upper extremity prosthetic technology can be classified into three categories:
cosmetic, internally powered and externally powered. Cosmetic prosthetics are
used solely to enhance appearance. Internally powered prosthetics (IPP) use
motion of the amputee to function. These systems usually consist of gyros,
cables and other basic mechanical systems. Externally powered prosthetics offer
a wider range of motion as well as more internal functions such as pulley or
servo motor mechanics.
differences between human limb functionality and mechanical prosthetics are
functionality, strength, range of motion and reciprocity. Though most of these
issues are being advanced within prosthetics using various material
breakthroughs, the reciprocity of the human hand is often overlooked.
power of the human hand does not lie solely in the fact that it can manipulate
its surroundings, but that its surroundings can also manipulate it. A human
limb is more than just a mechanized tool; it is a sensory powerhouse that
allows a person to understand his or her environment. The sensory nerves in the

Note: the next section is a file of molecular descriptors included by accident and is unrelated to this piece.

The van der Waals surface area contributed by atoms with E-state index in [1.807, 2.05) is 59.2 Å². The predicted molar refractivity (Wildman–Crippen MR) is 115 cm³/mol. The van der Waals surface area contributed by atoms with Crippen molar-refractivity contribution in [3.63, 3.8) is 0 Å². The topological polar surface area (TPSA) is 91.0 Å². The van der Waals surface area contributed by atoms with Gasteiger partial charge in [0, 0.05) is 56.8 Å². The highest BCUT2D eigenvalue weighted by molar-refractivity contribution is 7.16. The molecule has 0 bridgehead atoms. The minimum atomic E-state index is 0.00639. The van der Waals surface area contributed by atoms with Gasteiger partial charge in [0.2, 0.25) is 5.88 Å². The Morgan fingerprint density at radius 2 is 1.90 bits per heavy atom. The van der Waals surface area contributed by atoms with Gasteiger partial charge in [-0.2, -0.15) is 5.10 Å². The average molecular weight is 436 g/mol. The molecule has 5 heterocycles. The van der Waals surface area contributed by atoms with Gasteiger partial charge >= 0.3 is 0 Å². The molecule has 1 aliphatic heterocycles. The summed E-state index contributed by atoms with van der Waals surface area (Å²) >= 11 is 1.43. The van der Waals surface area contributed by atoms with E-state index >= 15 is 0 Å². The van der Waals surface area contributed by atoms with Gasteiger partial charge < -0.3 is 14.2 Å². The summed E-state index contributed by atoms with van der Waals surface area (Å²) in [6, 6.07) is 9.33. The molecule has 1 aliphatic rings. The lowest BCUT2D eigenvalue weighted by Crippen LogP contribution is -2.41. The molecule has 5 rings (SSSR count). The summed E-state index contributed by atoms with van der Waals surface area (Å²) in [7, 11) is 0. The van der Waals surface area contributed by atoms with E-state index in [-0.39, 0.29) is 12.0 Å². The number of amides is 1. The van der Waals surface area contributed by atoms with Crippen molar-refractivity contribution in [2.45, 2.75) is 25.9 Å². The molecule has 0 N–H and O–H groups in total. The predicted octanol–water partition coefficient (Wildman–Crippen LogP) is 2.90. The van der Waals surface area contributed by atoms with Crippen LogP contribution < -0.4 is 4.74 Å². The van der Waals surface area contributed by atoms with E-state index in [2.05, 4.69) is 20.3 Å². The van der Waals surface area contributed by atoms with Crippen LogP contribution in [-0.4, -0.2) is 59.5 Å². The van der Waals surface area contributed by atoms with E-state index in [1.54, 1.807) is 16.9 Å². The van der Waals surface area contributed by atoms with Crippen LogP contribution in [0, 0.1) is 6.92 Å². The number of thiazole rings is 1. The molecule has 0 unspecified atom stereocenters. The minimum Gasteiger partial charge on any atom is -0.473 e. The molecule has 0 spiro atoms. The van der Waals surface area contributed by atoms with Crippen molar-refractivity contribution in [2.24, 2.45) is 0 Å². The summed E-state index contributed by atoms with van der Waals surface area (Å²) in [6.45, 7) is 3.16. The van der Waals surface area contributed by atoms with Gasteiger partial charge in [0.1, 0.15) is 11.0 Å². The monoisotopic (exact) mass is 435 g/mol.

hand allow a person to sense stimuli such as temperature, humidity, chemical
stimulation, acceleration and pressure.
mimic these capabilities, a communication system to support a mechatronic
prosthetic is critical. After all, a nervous system feedback system is
essentially a biological mechatronics system complete with wires (nerves),
signals and actuators (muscles and tendons). The purpose of this project was to
investigate the concept of designing a prosthetic hand that could mimic this
reciprocal ability of the human hand, how one would be designed, what
components could be used to create it, and how functional the resulting design
"Sensory Input Bio Prosthetic Hand" created for this project is a concept
design of a sensor feedback system in a prosthetic system. The hand has two
modes: automatic and manual. The modes can be toggled between by flipping the
mode switch on the underside of the wrist. When the hand is in automatic mode,
it is simply responding to its environment. Any time it detects touch on any of
its five fingertips; it moves that finger into a grabbing position. After a
pause, it moves the finger back to its original position.
force can be controlled to protect an item being grabbed and to protect the
hand itself. When set in automatic mode, the force dial on the underside of the
wrist can be turned to adjust the maximum force the fingers can impart. If the
dial is turned all the way counter-clockwise, then the hand will move its
fingers as long as any level of touch is sensed. If the dial is turned all the
way clockwise, it will only move until it feels a slight force resisting its
movement.† For example, if the operator
wants to grab something solid, like a block, he would turn the dial all the way
counter-clockwise. If the operator wants to grab something light and fragile,